In this episode, host Kary Antholis and co-host Brittany Bookbinder present excerpts from the victim impact statements delivered by members of Susan Berman’s family and examine Judge Mark Windham’s sentence for Robert Durst for the murder of Susan Berman.
Over two years ago, Derrick was recommended for early release by prison staff, wardens, and the Secretary of Corrections due to his “exceptionally meritorious” conduct while incarcerated over the past two decades. Last week, he walked free.
In Part 92, Judge Mader assesses the dismissal of a vehicular manslaughter case based on evidence of faulty brakes. The Judge also explores some of the specific legal perils faced by a defendant who decides to represent themselves when accused of a sex crime.
In Part 91, Judge Mader discusses the case of a repeat offender seeking a lesser sentence because of health concerns, while reflecting on an earlier case to muse on unexpected romantic pairings that she sees in court proceedings.
New Episode of Durst Trial Podcast: Durst Sentencing – Part 1: How Judge Windham Saw the Durst Trial
In this episode, host Kary Antholis and co-host Brittany Bookbinder discuss the Thursday, October 14th, court appearance of Robert Durst, his first since being convicted of the murder of his friend Susan Berman.
Breaking News Bonus Episode of Durst Trial Podcast: DeGuerin Leaves Defense Team After Revealing Durst Is On A Ventilator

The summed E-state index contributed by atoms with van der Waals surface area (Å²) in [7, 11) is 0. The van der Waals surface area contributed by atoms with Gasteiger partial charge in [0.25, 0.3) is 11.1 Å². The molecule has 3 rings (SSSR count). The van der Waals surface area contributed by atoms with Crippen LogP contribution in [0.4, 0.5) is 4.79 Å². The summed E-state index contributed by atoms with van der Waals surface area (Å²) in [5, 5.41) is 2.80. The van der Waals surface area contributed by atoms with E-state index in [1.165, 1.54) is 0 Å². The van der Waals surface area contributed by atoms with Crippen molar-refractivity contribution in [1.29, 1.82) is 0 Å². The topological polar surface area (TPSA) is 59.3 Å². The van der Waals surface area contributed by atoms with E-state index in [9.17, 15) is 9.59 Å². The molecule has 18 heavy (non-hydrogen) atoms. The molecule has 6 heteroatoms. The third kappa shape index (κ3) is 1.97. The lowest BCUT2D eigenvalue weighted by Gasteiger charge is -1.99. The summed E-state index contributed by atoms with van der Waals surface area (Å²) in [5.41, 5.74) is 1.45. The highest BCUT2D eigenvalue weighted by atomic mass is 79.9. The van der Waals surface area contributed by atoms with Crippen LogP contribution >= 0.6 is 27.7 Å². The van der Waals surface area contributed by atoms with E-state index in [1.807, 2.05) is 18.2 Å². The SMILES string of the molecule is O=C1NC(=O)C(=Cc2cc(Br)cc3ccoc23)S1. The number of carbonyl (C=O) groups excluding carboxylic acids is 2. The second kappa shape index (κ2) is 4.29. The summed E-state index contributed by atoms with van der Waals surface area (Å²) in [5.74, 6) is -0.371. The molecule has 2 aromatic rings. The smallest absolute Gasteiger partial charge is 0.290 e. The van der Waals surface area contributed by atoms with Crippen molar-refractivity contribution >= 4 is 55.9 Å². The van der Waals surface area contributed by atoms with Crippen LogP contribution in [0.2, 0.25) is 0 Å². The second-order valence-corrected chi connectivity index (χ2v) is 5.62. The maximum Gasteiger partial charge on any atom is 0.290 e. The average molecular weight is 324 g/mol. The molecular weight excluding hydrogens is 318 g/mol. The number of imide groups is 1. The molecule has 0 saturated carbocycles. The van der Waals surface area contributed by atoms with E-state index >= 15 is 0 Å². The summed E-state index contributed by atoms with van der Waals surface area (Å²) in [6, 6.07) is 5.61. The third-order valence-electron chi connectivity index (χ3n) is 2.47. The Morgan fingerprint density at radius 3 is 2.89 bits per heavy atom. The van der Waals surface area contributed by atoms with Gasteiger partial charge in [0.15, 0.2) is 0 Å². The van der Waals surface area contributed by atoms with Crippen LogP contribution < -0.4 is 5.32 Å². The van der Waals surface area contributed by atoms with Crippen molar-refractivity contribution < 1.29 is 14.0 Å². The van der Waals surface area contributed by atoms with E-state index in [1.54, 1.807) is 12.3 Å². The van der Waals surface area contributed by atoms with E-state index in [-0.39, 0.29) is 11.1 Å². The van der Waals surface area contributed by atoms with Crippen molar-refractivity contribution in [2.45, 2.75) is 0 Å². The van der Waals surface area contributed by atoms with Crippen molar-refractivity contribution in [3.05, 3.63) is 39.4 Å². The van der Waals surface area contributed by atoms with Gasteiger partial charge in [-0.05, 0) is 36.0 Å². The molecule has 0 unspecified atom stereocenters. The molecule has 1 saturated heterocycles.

In this Breaking News Bonus Episode, reporter Charles Bagli breaks the news that Dick DeGuerin has "completed the assignment" and no longer represents Robert Durst.
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Editorial Advisory: This story contains details of rape, sexual assault, and homicide. I try to imagine myself a juror assessing the facts and the arguments in this trial. The facts: On August 30th, 1980, 36 year-old Stephanie Sommers was found dead in an apparent homicide. A rug mounted on the back wall of her apartment’s living room hung at an angle as if it had been knocked loose. A Virginia Slims cigarette butt lay just inside the entryway. A pair of rose-tinted glasses rested in a litter box. Panties were strewn...
Kourtney, a fourteen-year-old inmate at Los Padrinos Juvenile Hall, didn’t want to go to bed. It was after 9 p.m. on July 1, 2018, and she was refusing orders from the detention service officers, or DSOs, to return to her room. Instead, Kourtney barricaded herself in a bathroom stall. After multiple warnings, supervisor LaCour Harrison ordered his subordinate, Karnesha Marshall, to use her pepper spray, also known as oleoresin capsicum or OC spray. Marshall sprayed Kourtney in the face, and the DSOs carried her back to her room as she screamed in pain. Once she was inside,...
If Hollywood is to be believed, a courtroom is a dramatic place. It’s where Jack Nicholson roars at Tom Cruise that he can’t handle the truth, and where Henry Fonda and eleven other men get angry. In reality, though, even the most gruesome trials are subject to mundane delays and bureaucratic inefficiencies that might be shunned by a screenwriter but nevertheless can be strangely compelling in their own right. On August 2, 2019, a fellow Crime Story reporter and I attend one such trial. Jesus Calla, wearing a blue suit with slicked back hair,...